Commr. Low Supports Quackenbush Regulations Allowing Discriminatory, ZIP Code-Based Insurance Rates
In his first major public policy action since assuming the office vacated by disgraced Insurance Commissioner Chuck Quackenbush, Commissioner Harry Low has filed a brief with the California Supreme Court endorsing Quackenbush regulations allowing ZIP code to continue to determine automobile premiums, in violation of voter-approved Proposition 103.
Proposition 103, the 1988 insurance reform initiative, requires that premiums be based primarily on driving safety record, number of miles driven annually, and years driving experience.
Last month, citizen and community organizations asked the Cal. Supreme Court to overturn an appellate decision upholding the Quackenbush regulations. Commissioner Low has joined the insurance industry in opposing review.
“The Court of Appeal’s decision rewrote Proposition 103 to suit the insurance industry, an exercise in judicial activism that must be reversed by the California Supreme Court,” said Harvey Rosenfield, president of the Santa Monica-based Foundation for Taxpayer and Consumer Rights and author of Proposition 103. “Twelve years after the passage of Proposition 103, insurers’ discriminatory ZIP code rating practices persist,” stated Rosenfield. “Faced with the first major test of his commitment to consumer protection and the rule of law, Commissioner Low has sided with insurers, endorsing the Quackenbush approach that blatantly violates the will of the voters.”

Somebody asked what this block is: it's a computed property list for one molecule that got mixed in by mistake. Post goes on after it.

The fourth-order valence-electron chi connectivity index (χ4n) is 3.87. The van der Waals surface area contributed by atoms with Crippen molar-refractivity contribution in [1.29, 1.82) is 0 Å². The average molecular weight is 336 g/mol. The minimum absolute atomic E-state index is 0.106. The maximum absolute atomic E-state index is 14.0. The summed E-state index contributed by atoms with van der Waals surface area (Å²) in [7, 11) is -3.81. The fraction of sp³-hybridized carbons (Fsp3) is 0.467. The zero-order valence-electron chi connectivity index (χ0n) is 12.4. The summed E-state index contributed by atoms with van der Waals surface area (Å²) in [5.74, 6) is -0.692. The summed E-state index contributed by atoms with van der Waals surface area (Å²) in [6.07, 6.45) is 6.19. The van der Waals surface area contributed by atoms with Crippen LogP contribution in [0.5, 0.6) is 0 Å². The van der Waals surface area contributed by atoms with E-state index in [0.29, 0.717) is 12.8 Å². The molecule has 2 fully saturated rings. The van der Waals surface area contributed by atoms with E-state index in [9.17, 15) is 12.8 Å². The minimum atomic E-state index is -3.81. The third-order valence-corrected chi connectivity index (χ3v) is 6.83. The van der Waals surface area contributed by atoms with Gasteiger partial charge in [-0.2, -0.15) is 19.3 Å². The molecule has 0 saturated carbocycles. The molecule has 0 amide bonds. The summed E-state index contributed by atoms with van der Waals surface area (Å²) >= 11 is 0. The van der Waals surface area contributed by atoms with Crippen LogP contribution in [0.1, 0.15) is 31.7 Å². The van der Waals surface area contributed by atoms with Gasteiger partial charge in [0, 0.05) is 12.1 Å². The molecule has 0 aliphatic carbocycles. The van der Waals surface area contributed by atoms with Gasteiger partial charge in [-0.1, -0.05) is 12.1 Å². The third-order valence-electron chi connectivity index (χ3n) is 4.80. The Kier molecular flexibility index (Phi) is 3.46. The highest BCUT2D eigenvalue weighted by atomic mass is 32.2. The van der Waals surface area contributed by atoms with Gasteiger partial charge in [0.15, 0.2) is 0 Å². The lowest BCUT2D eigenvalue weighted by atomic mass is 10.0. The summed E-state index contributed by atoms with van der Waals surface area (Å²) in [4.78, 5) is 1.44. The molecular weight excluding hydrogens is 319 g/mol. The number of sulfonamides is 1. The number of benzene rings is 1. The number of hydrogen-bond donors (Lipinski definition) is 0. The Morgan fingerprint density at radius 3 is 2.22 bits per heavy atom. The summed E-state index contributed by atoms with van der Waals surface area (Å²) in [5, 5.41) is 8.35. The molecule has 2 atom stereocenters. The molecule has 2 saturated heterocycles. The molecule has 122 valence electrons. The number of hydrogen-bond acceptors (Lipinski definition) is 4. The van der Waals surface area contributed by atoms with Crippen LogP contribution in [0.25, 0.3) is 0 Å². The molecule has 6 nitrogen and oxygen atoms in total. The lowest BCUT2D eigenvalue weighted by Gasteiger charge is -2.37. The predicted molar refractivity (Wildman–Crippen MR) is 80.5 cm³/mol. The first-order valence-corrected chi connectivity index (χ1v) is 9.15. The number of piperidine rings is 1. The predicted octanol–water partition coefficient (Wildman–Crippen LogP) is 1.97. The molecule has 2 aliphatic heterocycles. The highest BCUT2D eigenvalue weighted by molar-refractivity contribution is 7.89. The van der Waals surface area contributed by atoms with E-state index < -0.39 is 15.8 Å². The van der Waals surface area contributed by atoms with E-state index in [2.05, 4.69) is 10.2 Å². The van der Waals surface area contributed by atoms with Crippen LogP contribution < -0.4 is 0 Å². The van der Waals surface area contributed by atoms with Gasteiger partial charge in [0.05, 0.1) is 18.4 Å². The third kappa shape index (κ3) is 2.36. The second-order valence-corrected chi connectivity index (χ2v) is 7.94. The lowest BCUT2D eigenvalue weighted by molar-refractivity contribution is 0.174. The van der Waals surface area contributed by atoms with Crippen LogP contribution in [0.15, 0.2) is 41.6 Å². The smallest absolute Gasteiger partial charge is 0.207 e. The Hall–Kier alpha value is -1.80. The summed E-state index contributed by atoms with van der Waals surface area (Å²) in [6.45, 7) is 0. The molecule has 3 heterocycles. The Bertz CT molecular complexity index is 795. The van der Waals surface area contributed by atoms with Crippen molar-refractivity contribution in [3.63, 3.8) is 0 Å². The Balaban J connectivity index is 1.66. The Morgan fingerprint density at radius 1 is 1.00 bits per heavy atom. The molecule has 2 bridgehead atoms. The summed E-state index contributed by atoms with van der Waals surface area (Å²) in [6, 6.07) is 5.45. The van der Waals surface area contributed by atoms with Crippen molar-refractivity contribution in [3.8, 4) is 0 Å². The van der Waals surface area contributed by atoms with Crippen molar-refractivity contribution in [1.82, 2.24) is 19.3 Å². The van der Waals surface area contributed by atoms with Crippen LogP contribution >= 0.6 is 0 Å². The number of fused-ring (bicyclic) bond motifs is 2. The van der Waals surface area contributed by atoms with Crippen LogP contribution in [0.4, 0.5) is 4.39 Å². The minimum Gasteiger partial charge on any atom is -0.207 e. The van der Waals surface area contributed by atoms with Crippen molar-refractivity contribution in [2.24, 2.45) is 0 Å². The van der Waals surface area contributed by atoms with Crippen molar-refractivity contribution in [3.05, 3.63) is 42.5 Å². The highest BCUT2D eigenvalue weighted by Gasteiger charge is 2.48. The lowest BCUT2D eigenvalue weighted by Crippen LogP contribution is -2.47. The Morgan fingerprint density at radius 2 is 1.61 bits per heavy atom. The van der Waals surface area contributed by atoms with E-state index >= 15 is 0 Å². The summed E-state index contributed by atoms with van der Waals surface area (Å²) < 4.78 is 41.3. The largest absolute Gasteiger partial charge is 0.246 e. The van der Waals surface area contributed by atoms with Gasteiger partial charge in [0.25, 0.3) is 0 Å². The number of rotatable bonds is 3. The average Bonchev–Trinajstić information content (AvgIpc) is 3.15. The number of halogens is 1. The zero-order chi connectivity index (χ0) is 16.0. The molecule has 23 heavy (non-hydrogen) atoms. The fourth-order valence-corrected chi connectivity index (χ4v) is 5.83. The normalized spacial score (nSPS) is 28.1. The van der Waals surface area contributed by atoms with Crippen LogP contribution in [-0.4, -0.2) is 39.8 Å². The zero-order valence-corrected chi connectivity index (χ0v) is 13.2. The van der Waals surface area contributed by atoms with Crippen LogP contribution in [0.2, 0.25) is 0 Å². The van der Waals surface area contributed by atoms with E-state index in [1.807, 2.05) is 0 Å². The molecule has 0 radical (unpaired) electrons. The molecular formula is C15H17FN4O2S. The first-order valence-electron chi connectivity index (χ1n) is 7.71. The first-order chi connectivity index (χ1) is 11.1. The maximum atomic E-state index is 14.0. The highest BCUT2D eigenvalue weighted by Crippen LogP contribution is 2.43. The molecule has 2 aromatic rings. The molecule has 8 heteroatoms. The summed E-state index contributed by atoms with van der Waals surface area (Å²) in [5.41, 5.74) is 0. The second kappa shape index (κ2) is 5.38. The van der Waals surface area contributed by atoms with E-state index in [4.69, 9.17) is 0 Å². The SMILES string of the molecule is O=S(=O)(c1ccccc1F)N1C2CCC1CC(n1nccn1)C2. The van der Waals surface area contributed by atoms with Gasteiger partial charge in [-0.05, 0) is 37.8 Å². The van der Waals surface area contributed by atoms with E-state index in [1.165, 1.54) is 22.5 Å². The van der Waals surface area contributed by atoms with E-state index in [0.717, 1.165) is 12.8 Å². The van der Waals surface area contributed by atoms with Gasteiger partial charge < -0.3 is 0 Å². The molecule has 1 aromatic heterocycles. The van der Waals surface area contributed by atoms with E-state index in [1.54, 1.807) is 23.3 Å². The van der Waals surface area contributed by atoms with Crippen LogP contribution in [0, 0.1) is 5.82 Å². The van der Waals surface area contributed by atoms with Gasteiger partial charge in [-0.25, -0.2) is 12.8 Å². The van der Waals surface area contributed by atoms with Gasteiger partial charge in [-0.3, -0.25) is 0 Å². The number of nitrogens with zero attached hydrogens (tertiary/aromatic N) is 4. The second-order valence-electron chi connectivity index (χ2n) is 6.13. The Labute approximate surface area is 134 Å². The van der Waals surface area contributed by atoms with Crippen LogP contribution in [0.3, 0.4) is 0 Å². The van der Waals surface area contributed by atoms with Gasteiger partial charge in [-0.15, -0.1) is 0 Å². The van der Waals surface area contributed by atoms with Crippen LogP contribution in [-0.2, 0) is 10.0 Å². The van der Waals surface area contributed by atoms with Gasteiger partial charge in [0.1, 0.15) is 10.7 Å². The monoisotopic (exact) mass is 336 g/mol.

1987 Supreme Court Decision Led to 103’s Reform
Territorial rating — the use of zip codes to set insurance premiums — forces good drivers everywhere to subsidize bad drivers. While all motorists suffer from territorial rating, it particularly harms residents of low-income, urban areas. The California Supreme Court first recognized the pernicious practice of territorial rating in a 1987 case, King v. Meese, upholding the state’s mandatory insurance laws. The Court then ruled that the issue should be addressed by the Legislature. Voters took matters into their own hands the following year, after the Legislature failed to act, and passed the landmark insurance reform initiative, Proposition 103.
In 1996, Insurance Commissioner Quackenbush issued the regulations which allow insurers to evade the voter-enacted law requiring premiums to be based primarily on how one drives rather than on where one lives. FTCR’s Prop 103 Enforcement Project and other citizen groups successfully challenged the regulations in the Alameda Superior Court, which struck down the defective portion of the regulations. The insurers and Quackenbush appealed. The Court of Appeal, in a decision issued December 29, 2000, ruled in favor of the Department of Insurance and the insurers, upholding the defective Quackenbush regulation. A decision from the California Supreme Court as to whether to hear the case will be made by early May.